Directed by Costa-Gavras; written by Costa-Gavras and Franco Solinas
Universal Pictures, 1983
In this political drama, Hannah Kaufman, a Jewish-American attorney, must defend Selim Bakri, a young Palestinian suing Israel for the right to live on his Left Bank ancestral land. The government’s lawyer, a cocky Israeli attorney, is Hannah’s lover and the father of her unborn child. Conflict ensues when Hannah and Selim also become lovers. ~ Sandra Brennan, All Movie Guide
Interview at Valladolidwebmusical.org (in Spanish)
Costa-Gavras and Franco Solinas, who wrote the film, appear to have been too intimidated or, maybe, too baffled by the complexity of Arab-Israeli relations to be decisive in any way whatever. Everything about the film is halfhearted, including the way in which the film makers dramatize what they take to be Israel’s paranoia about Arabs. They characterize Selim as a victim of that paranoia, but they are never unequivocal about his innocence.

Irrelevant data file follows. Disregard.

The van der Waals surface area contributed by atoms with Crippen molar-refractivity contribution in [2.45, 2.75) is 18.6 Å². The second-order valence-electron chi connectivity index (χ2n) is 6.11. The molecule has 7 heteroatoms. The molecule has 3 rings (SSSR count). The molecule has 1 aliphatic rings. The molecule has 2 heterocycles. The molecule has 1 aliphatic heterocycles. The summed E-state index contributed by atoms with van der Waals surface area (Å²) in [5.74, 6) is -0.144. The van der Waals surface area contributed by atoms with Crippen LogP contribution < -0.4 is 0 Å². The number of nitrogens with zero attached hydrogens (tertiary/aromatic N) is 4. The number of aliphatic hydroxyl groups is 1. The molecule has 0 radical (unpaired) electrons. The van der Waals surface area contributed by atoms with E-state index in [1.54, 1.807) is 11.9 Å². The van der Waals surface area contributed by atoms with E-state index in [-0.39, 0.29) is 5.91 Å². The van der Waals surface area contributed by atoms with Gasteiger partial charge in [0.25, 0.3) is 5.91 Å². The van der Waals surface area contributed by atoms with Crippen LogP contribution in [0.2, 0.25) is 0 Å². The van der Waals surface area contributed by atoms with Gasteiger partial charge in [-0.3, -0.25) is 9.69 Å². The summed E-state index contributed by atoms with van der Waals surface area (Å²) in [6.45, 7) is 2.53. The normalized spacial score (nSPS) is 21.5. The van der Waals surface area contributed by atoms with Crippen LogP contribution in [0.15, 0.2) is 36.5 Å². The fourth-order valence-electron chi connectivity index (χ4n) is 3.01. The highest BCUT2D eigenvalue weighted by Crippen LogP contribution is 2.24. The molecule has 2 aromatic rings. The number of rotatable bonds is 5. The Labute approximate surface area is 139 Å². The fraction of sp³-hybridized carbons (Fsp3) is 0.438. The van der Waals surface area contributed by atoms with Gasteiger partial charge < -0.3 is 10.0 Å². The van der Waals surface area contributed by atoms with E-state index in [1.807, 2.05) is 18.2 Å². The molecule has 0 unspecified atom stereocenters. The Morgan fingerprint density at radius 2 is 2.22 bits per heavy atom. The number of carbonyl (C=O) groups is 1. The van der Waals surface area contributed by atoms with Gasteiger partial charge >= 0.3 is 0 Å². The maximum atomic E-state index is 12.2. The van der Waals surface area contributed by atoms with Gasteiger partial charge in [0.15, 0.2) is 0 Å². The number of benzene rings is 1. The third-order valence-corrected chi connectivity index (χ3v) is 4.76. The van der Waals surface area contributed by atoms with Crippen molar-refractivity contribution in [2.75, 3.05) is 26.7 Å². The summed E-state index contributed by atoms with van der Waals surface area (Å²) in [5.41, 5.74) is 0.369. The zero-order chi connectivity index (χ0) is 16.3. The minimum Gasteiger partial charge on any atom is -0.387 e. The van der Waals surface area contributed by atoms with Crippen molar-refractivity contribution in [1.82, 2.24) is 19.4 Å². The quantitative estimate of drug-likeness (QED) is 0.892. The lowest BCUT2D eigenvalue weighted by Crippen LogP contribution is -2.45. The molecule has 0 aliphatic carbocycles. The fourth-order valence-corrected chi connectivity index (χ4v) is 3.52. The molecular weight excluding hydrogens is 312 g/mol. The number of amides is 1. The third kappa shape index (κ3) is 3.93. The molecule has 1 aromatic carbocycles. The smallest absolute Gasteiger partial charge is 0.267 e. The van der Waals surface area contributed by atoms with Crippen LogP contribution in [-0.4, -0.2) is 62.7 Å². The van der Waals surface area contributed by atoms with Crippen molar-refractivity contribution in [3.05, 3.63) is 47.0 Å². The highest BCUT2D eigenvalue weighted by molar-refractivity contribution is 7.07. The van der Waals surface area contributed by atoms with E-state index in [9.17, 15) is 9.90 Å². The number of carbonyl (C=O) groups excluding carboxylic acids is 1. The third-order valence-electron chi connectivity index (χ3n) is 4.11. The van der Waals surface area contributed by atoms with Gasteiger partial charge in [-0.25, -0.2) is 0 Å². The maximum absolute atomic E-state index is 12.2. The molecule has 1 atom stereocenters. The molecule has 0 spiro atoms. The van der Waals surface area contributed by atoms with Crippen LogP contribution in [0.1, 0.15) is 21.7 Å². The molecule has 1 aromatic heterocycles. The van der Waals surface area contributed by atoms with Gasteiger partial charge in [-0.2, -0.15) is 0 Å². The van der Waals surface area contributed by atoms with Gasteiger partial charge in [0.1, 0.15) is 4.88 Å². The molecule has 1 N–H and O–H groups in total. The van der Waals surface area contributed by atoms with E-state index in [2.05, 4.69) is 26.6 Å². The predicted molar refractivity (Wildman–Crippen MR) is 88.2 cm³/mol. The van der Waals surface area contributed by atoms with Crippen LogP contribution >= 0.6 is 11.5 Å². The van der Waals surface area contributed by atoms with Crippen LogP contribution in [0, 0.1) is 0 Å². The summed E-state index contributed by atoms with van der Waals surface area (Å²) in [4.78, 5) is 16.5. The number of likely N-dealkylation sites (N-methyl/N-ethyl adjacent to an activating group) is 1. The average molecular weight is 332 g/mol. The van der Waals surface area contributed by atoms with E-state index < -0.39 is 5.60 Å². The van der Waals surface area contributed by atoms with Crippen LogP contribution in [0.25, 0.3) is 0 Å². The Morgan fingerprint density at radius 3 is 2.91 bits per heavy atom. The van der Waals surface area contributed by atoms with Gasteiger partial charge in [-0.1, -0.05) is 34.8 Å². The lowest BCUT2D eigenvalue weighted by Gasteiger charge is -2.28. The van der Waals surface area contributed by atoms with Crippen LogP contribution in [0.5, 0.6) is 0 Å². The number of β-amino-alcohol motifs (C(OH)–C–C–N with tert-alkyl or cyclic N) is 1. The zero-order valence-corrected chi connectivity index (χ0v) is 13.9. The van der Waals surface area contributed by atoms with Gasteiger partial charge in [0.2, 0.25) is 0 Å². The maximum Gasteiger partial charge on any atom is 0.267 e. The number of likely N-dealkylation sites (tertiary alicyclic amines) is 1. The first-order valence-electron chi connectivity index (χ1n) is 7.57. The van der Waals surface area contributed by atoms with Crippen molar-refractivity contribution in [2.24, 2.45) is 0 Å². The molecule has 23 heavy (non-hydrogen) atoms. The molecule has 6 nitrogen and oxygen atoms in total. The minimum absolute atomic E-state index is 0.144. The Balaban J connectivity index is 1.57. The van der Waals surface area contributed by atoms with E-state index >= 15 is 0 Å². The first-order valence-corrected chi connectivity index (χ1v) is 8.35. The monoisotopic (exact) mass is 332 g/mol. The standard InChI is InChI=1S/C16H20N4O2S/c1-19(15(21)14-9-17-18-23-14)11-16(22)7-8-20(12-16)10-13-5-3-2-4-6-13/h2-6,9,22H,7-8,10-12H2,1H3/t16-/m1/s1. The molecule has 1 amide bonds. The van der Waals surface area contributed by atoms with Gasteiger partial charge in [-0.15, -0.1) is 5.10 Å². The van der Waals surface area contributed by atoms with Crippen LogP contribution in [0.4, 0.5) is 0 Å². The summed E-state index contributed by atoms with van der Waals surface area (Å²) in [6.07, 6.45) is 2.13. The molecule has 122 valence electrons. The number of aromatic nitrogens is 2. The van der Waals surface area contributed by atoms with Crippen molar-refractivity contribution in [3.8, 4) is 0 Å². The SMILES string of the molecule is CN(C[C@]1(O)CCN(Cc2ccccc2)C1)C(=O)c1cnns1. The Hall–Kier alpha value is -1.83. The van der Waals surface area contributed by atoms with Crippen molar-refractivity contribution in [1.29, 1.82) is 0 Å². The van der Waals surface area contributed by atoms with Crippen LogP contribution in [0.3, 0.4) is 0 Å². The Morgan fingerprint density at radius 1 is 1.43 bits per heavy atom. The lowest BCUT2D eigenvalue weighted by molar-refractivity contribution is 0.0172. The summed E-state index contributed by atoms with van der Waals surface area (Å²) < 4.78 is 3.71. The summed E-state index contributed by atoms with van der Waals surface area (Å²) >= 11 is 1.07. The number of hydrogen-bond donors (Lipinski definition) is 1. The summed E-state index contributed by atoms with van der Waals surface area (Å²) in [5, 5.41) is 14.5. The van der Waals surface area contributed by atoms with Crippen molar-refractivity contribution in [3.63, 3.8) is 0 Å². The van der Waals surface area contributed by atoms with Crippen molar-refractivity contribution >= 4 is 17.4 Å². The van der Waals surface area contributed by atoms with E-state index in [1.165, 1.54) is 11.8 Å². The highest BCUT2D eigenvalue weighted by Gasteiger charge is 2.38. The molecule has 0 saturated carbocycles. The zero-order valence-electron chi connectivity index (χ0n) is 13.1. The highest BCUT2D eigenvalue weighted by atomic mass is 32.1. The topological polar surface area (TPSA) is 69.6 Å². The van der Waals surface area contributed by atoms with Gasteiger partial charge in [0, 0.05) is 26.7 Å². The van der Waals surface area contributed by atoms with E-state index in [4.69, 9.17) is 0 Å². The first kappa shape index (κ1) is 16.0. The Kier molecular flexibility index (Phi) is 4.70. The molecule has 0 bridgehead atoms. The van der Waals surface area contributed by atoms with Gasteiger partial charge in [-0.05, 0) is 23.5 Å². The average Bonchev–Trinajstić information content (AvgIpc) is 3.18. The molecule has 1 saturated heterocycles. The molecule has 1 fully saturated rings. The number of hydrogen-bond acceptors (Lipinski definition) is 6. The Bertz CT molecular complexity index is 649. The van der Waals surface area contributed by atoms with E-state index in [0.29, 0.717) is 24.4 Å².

As so often happens in a film in which the characters have been manufactured to fit the plot, none of the performers is especially compelling. They are messengers not characters – mouthpieces for dopey dialogue.
The film contained a number of aesthetic problems and Hanna’s personal life at times overshadowed and muddled the political aspects of the story. Nevertheless, as Edward Said, Parr Professor of English Literature at Columbia University, commented: “As a political as well as cinematic intervention, then Hanna K. is a statement of a great and I believe, lasting significance.” [Edward Said’s review of Hanna K., The Village Voice, Oct. 11, 1983, p. 45]
Thanks to Stephanie for the interview link.